Maori Party Welcomes
Kapiti Independent News
18th September 2009
By Alan Tristram
Kapiti Independent News says the decision vindicates the group of Otaki schoolchildren who incurred the wrath of Michael Laws when they wrote to him asking for the new spelling.
In his comment, Dr Sharples says: “I can understand the feelings of generations of citizens who have adopted the name Wanganui and identify with it.
“I would like to invite people of good will to look again, to see the actions of tangata whenua as a gift, not an imposition. This is an offer to share their heritage, culture and history with all the people of the city.
“Correcting the name, and the implicit recognition of that gift, could be a powerful unifying force in the life and future of the city,” he says..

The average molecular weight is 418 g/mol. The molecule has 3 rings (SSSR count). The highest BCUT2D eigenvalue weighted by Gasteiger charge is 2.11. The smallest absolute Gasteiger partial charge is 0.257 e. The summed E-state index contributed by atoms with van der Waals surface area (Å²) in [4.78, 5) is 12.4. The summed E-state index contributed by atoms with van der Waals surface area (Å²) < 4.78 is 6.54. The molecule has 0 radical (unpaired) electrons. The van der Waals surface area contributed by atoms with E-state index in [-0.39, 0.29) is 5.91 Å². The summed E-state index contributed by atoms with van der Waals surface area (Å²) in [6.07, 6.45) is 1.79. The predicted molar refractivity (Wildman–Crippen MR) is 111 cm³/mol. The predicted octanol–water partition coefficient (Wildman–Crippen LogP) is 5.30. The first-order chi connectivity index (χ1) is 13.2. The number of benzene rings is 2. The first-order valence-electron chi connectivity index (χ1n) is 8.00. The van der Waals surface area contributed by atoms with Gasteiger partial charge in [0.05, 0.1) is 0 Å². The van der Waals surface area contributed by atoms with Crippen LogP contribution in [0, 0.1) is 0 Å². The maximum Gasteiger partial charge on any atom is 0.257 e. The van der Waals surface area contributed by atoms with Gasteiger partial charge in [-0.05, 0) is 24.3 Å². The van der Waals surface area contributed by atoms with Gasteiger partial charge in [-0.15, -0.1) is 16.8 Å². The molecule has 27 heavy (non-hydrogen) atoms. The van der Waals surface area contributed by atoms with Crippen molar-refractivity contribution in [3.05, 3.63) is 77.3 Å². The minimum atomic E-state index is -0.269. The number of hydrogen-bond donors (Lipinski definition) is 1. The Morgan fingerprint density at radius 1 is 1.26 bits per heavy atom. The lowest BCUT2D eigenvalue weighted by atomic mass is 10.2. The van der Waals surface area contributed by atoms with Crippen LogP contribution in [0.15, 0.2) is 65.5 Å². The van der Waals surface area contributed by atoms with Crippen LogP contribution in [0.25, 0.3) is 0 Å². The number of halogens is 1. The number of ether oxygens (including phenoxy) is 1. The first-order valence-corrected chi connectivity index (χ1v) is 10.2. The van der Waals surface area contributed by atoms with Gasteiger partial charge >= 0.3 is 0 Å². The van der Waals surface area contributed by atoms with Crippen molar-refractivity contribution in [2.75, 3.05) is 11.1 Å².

“Look at the Maori language itself. Only a generation ago, Maori Language Week was widely criticised as highly divisive, a backward move for the country, forcing the language down the throats of unwilling New Zealanders,”he says.
“In thirty years, te reo Maori has become a vital part of our nation’s culture, a source of pride for Maori, a badge of honour for Kiwis overseas, and a symbol of our collective identity.
“The name Whanganui has a whakapapa, a history. It carries meaning and significance. The name must be spelt properly, otherwise it loses integrity,” says Dr Sharples.
“Is it really appropriate to identify a major city by a name that has been misappropriated from tangata whenua, that tries to deny its whakapapa, that is a parallel import, a cultural fake?
“I call upon the citizens of Whanganui to take a golden opportunity, to show pride in Maori history and embrace Maori language, treasures which make us unique on the global scene,” says Dr Sharples.